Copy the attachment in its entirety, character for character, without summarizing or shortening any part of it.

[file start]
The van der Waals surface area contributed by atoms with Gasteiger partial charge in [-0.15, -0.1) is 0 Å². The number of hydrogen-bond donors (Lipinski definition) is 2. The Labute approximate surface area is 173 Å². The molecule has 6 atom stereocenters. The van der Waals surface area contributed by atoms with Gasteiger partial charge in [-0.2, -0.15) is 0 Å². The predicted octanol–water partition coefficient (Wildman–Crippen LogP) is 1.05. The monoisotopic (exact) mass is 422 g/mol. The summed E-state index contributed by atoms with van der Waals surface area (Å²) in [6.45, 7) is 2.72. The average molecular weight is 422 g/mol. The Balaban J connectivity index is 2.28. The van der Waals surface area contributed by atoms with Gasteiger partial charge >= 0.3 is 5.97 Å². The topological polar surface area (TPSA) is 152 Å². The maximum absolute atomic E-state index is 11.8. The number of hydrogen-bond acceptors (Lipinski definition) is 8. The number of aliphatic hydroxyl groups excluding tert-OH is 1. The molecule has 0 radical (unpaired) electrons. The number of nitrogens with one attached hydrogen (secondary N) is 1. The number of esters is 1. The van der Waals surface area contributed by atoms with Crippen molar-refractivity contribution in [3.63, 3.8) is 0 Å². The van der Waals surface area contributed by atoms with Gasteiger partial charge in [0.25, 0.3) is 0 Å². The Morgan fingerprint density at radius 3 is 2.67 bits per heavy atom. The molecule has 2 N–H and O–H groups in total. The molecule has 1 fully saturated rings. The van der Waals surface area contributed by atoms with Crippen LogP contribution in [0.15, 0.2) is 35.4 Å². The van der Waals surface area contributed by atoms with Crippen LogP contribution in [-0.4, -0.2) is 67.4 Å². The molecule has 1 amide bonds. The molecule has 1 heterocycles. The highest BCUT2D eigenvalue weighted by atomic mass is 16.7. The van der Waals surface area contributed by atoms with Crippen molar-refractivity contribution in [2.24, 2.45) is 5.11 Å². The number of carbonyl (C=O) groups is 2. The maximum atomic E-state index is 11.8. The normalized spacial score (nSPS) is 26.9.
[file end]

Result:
The van der Waals surface area contributed by atoms with Gasteiger partial charge in [-0.15, -0.1) is 0 Å². The number of hydrogen-bond donors (Lipinski definition) is 2. The Labute approximate surface area is 173 Å². The molecule has 6 atom stereocenters. The van der Waals surface area contributed by atoms with Gasteiger partial charge in [-0.2, -0.15) is 0 Å². The predicted octanol–water partition coefficient (Wildman–Crippen LogP) is 1.05. The monoisotopic (exact) mass is 422 g/mol. The summed E-state index contributed by atoms with van der Waals surface area (Å²) in [6.45, 7) is 2.72. The average molecular weight is 422 g/mol. The Balaban J connectivity index is 2.28. The van der Waals surface area contributed by atoms with Gasteiger partial charge >= 0.3 is 5.97 Å². The topological polar surface area (TPSA) is 152 Å². The maximum absolute atomic E-state index is 11.8. The number of hydrogen-bond acceptors (Lipinski definition) is 8. The number of aliphatic hydroxyl groups excluding tert-OH is 1. The molecule has 0 radical (unpaired) electrons. The number of nitrogens with one attached hydrogen (secondary N) is 1. The number of esters is 1. The van der Waals surface area contributed by atoms with Crippen molar-refractivity contribution in [3.63, 3.8) is 0 Å². The van der Waals surface area contributed by atoms with Gasteiger partial charge in [0.25, 0.3) is 0 Å². The Morgan fingerprint density at radius 3 is 2.67 bits per heavy atom. The molecule has 2 N–H and O–H groups in total. The molecule has 1 fully saturated rings. The van der Waals surface area contributed by atoms with Crippen LogP contribution in [0.15, 0.2) is 35.4 Å². The van der Waals surface area contributed by atoms with Crippen LogP contribution in [-0.4, -0.2) is 67.4 Å². The molecule has 1 amide bonds. The molecule has 1 heterocycles. The highest BCUT2D eigenvalue weighted by atomic mass is 16.7. The van der Waals surface area contributed by atoms with Crippen molar-refractivity contribution in [2.24, 2.45) is 5.11 Å². The number of carbonyl (C=O) groups is 2. The maximum atomic E-state index is 11.8. The normalized spacial score (nSPS) is 26.9.